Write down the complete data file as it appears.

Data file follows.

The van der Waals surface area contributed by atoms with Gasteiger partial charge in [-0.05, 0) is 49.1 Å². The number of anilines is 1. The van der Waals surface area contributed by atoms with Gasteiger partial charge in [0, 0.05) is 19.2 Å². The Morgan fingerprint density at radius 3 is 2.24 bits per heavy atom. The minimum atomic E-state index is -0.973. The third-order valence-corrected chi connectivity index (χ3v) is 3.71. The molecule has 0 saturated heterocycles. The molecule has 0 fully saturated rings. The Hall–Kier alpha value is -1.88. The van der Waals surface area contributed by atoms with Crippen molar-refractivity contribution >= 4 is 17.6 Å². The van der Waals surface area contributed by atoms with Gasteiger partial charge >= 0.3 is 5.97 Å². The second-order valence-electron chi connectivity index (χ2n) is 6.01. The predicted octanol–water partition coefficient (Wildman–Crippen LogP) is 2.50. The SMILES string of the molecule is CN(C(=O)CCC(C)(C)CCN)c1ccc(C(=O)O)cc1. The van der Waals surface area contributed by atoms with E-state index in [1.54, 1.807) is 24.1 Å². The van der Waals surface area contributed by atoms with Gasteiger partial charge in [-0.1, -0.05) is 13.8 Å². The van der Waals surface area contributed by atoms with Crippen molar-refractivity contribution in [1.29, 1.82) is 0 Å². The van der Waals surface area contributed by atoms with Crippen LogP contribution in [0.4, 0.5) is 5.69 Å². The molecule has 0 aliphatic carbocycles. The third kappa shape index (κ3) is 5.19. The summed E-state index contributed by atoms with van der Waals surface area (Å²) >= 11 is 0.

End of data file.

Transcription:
The van der Waals surface area contributed by atoms with Gasteiger partial charge in [-0.05, 0) is 49.1 Å². The number of anilines is 1. The van der Waals surface area contributed by atoms with Gasteiger partial charge in [0, 0.05) is 19.2 Å². The Morgan fingerprint density at radius 3 is 2.24 bits per heavy atom. The minimum atomic E-state index is -0.973. The third-order valence-corrected chi connectivity index (χ3v) is 3.71. The molecule has 0 saturated heterocycles. The molecule has 0 fully saturated rings. The Hall–Kier alpha value is -1.88. The van der Waals surface area contributed by atoms with Crippen molar-refractivity contribution >= 4 is 17.6 Å². The van der Waals surface area contributed by atoms with Gasteiger partial charge >= 0.3 is 5.97 Å². The second-order valence-electron chi connectivity index (χ2n) is 6.01. The predicted octanol–water partition coefficient (Wildman–Crippen LogP) is 2.50. The SMILES string of the molecule is CN(C(=O)CCC(C)(C)CCN)c1ccc(C(=O)O)cc1. The van der Waals surface area contributed by atoms with E-state index in [1.54, 1.807) is 24.1 Å². The van der Waals surface area contributed by atoms with Gasteiger partial charge in [-0.1, -0.05) is 13.8 Å². The van der Waals surface area contributed by atoms with Crippen molar-refractivity contribution in [1.29, 1.82) is 0 Å². The van der Waals surface area contributed by atoms with Crippen LogP contribution in [0.4, 0.5) is 5.69 Å². The molecule has 0 aliphatic carbocycles. The third kappa shape index (κ3) is 5.19. The summed E-state index contributed by atoms with van der Waals surface area (Å²) >= 11 is 0.